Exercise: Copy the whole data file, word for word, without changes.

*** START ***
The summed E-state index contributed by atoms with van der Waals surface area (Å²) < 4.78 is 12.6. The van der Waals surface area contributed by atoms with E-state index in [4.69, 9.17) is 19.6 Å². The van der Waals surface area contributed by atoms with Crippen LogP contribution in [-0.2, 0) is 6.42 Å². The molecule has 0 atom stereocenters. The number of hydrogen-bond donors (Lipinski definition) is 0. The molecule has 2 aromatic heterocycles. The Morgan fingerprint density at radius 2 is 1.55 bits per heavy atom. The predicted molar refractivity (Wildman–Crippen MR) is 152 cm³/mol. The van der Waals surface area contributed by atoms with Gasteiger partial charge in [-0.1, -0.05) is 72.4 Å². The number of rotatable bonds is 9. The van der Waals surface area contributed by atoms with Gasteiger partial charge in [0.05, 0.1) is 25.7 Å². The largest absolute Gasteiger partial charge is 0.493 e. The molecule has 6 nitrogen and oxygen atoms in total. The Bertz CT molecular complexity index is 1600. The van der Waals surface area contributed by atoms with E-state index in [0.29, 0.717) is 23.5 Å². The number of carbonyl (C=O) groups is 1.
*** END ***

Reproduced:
The summed E-state index contributed by atoms with van der Waals surface area (Å²) < 4.78 is 12.6. The van der Waals surface area contributed by atoms with E-state index in [4.69, 9.17) is 19.6 Å². The van der Waals surface area contributed by atoms with Crippen LogP contribution in [-0.2, 0) is 6.42 Å². The molecule has 0 atom stereocenters. The number of hydrogen-bond donors (Lipinski definition) is 0. The molecule has 2 aromatic heterocycles. The Morgan fingerprint density at radius 2 is 1.55 bits per heavy atom. The predicted molar refractivity (Wildman–Crippen MR) is 152 cm³/mol. The van der Waals surface area contributed by atoms with Gasteiger partial charge in [-0.1, -0.05) is 72.4 Å². The number of rotatable bonds is 9. The van der Waals surface area contributed by atoms with Gasteiger partial charge in [0.05, 0.1) is 25.7 Å². The largest absolute Gasteiger partial charge is 0.493 e. The molecule has 6 nitrogen and oxygen atoms in total. The Bertz CT molecular complexity index is 1600. The van der Waals surface area contributed by atoms with E-state index in [0.29, 0.717) is 23.5 Å². The number of carbonyl (C=O) groups is 1.